Journal of Indian Society of Pedodontics and Preventive Dentistry
Journal of Indian Society of Pedodontics and Preventive Dentistry
                                                   Official journal of the Indian Society of Pedodontics and Preventive Dentistry                           
Year : 2012  |  Volume : 30  |  Issue : 3  |  Page : 275--278

Compound odontoma associated with impacted maxillary incisors


S Sreedharan, IS Krishnan 
 Department of Pedodontics, Government Dental College, Trivandrum, Kerala, India

Correspondence Address:
S Sreedharan
Room No. 401, Department of Pedodontics, Government Dental College, Trivandrum, Kerala
India

Abstract

Odontomas are considered to be the most common odontogenic tumors of the oral cavity. Some authors consider it as malformations rather than true neoplasms. The exact etiology of odontomes is still not known. Most odontomes are asymptomatic and are discovered during routine radiographic investigations. Odontomes generally cause disturbances in the eruption of the teeth, most commonly delayed eruption or deflection. The present report describes the surgical management of a case of compound odontoma in a 10-year-old boy who presented with a complaint of swelling in the maxillary right anterior region and retained deciduous incisors. The related literature is also being reviewed in this article.



How to cite this article:
Sreedharan S, Krishnan I S. Compound odontoma associated with impacted maxillary incisors.J Indian Soc Pedod Prev Dent 2012;30:275-278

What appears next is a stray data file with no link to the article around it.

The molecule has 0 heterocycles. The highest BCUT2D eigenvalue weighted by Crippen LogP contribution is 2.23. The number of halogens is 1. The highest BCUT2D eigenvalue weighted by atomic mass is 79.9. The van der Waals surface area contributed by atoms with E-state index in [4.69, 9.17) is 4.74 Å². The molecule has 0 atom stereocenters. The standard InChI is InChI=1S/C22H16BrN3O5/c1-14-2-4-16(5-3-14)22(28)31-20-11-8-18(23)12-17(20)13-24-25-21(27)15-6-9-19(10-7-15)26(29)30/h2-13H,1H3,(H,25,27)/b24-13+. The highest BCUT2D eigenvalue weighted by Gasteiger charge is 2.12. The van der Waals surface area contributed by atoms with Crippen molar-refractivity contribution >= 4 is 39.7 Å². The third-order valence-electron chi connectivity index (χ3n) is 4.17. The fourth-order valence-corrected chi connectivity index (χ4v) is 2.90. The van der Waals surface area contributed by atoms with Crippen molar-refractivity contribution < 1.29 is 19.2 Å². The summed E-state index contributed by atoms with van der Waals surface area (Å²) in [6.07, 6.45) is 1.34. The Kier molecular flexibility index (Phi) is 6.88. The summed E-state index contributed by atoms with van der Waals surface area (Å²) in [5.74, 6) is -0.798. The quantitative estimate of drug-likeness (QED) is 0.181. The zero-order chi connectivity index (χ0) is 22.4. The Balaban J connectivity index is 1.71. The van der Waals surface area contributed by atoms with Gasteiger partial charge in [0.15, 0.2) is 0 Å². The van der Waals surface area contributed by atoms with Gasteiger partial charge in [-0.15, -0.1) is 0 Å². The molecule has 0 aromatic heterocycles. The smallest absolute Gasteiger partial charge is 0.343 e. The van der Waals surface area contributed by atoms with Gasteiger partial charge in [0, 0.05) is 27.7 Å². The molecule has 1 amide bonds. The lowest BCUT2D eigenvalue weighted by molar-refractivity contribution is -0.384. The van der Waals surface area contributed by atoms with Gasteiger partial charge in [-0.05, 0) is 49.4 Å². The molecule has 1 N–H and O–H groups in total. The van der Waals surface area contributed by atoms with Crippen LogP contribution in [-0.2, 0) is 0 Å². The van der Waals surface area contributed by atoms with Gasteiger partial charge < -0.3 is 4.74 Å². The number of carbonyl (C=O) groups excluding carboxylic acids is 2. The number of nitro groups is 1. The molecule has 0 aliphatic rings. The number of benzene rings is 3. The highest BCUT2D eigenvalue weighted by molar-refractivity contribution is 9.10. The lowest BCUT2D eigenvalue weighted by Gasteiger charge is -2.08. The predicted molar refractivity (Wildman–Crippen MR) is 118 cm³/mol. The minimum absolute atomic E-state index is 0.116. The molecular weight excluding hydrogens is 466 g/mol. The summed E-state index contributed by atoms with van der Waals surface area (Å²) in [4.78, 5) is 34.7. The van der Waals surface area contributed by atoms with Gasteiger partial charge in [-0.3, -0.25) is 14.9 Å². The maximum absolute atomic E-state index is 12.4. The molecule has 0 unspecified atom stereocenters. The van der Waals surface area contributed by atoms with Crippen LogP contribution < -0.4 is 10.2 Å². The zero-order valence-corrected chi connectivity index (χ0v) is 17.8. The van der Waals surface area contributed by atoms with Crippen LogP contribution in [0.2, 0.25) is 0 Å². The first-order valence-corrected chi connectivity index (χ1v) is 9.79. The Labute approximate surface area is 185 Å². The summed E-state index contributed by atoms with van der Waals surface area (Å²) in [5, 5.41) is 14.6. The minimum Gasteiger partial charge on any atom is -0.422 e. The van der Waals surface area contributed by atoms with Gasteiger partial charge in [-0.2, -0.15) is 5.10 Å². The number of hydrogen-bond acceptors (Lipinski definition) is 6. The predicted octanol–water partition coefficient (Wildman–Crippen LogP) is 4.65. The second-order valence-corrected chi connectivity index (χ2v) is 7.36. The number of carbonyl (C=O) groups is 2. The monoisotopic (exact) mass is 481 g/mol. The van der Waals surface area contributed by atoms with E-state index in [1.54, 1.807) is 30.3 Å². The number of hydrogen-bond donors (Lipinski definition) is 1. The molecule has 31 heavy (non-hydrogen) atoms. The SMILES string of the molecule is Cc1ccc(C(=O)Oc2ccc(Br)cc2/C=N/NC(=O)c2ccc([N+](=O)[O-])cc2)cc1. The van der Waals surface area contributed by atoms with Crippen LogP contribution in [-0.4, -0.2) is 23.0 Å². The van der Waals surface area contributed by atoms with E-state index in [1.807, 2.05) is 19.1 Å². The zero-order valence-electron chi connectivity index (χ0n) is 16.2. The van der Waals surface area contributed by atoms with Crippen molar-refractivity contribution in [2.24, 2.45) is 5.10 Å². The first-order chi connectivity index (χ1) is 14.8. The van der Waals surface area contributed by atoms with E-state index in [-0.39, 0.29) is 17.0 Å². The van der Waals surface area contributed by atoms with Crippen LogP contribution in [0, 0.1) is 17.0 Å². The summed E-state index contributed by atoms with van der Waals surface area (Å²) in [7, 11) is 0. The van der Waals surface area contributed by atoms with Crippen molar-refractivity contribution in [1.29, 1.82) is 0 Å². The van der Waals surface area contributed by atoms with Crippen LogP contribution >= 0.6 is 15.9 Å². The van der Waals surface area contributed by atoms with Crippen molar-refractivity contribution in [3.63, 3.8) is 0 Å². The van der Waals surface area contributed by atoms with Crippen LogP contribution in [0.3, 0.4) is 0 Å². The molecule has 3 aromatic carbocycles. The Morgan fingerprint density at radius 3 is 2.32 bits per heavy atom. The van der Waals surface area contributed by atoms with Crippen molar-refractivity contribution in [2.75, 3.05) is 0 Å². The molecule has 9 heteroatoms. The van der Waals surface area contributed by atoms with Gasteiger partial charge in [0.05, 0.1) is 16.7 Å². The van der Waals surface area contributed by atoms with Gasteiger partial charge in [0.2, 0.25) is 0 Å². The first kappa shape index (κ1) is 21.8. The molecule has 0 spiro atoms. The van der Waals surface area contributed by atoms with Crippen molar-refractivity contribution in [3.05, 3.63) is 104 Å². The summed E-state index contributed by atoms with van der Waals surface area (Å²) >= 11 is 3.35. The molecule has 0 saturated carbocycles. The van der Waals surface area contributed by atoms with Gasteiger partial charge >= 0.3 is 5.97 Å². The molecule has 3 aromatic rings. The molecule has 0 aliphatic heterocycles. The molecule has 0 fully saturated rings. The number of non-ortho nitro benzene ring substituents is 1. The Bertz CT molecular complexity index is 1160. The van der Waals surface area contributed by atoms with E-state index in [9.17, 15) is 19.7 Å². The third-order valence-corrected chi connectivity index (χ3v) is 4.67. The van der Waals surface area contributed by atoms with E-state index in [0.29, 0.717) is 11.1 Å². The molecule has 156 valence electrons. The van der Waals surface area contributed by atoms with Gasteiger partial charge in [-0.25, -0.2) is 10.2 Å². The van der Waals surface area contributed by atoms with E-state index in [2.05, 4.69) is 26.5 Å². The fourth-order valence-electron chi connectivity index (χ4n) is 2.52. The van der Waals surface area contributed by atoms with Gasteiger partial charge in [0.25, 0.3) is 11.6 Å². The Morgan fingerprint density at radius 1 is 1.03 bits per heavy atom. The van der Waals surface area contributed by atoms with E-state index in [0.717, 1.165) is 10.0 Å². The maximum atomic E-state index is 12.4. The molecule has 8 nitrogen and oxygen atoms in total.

How to cite this URL:
Sreedharan S, Krishnan I S. Compound odontoma associated with impacted maxillary incisors. J Indian Soc Pedod Prev Dent [serial online] 2012 [cited 2022 Jan 17 ];30:275-278
Available from: https://www.jisppd.com/text.asp?2012/30/3/275/105025


Full Text

 Introduction



Odontomas constitute the most common variety of odontogenic tumors resulting from growth of completely differentiated epithelial and mesenchymal cells. [1],[2] They are formed of enamel and dentin but can also contain variable amounts of cementum and pulp tissue. [3],[4] The etiology of odontoma is still unclear. [1] Local traumas or infections may cause odontomas. [1],[5] Radiographically, odontomas appear as dense radio-opaque lesions with prominent external margins surrounded by a thin radiolucent zone. [6],[7]